"You can't be impatient," he said. "It's hard to win a title. Spain waited years ... It's a learning process for us, playing at this top level with these strong other teams, there's nothing in between the sides. One moment where you don't pay attention can cost you the game."

Löw made three changes to the team that dispatched Greece with Mario Gomez, Lukas Podolski and Toni Kroos back in. He wanted Kroos, he said later, to put pressure on Pirlo and De Rossi, which worked in the opening stages. Alongside him, however, Bastian Schweinsteiger, clearly not completely fit, struggled to control the game.

Nevertheless, Germany started strong. Pirlo had to block a mishit shot from Mats Hummels on the line with five minutes gone. Gianluigi Buffon pushed a cross from Jérôme Boateng against the legs of Barzagli and the ball only just wandered wide.

Under Cesare Prandelli, however, Italy have a different, attacking philosophy. They have had 35 shots on goal, more than any other in the tournament, and while they had fewer than Germany last night they kept to their coach's beliefs that this team's strength is their quality on the ball.

For their first goal it was Pirlo's pass that found Giorgio Chiellini, playing at left-back, in an advanced position on that side of the pitch. He gave the ball to Antonio Cassano who got away from Hummels much too easily and picked out Balotelli with a cross that gave the striker the advantage over his marker Holger Badstuber to head the ball past Manuel Neuer.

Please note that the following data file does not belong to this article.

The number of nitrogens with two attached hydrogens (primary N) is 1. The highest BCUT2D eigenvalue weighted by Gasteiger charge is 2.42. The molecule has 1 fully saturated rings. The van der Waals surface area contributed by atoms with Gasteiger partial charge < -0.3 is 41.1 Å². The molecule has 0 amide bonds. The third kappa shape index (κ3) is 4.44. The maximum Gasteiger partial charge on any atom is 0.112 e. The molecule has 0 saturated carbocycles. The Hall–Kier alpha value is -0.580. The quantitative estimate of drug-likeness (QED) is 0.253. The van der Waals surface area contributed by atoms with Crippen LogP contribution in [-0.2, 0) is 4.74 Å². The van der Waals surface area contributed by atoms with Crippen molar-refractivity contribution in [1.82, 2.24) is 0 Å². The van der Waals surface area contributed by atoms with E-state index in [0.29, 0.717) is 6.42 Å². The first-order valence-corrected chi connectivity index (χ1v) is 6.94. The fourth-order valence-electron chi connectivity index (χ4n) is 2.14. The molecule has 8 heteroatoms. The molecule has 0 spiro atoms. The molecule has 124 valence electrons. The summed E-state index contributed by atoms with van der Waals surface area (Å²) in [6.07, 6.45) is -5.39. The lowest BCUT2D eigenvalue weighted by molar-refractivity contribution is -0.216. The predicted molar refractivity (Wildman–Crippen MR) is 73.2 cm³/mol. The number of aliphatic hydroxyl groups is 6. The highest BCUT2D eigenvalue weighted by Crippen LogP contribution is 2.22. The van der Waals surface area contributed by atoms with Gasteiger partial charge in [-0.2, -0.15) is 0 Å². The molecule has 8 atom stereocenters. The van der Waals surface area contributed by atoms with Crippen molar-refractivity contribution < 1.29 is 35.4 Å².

The goal affected Germany, so used have they been to dominating games. They created chances but they could not open Italy up in the way they had other sides. Balzaretti did well to get a cross out of the path of Podolski, a peripheral figure in the German attack who was watched last night by his new manager Arsène Wenger, a pundit for French TV.

Sami Khedira's ferocious volley was as close as Germany came in the closing stages of the half, on 35 minutes, and then, a minute later, Balotelli scored again. The ball over the top to him was hit by Riccardo Montolivo and it caught Philipp Lahm badly out of position.


As the Germany captain tried to recover himself, Balotelli seemed caught in two minds whether to let the ball run past him or take a touch. In the end he set off towards goal with Lahm closing and the ball sat up for him nicely.

He struck his shot with breathtaking power and celebrated by standing as still as a statue with his shirt off. It earned him a booking but you can only assume he considered it a price worth paying.

Löw brought on Marco Reus and Miroslav Klose and later added Thomas Müller but Italy were exceptional in defence, notably one tackle by Bonucci on Klose in the area that had to be timed impeccably, and was, while Buffon turned a Reus drive onto the bar.

Even before Ozil's penalty, Neuer had already joined the attack and Germany created a tension in the Italians in the final moments of injury-time.

"We are dreaming big," Prandelli said. "We want to win this." It is their ninth major final, and they have won five of the previous eight. They are underdogs on Sunday, but only just.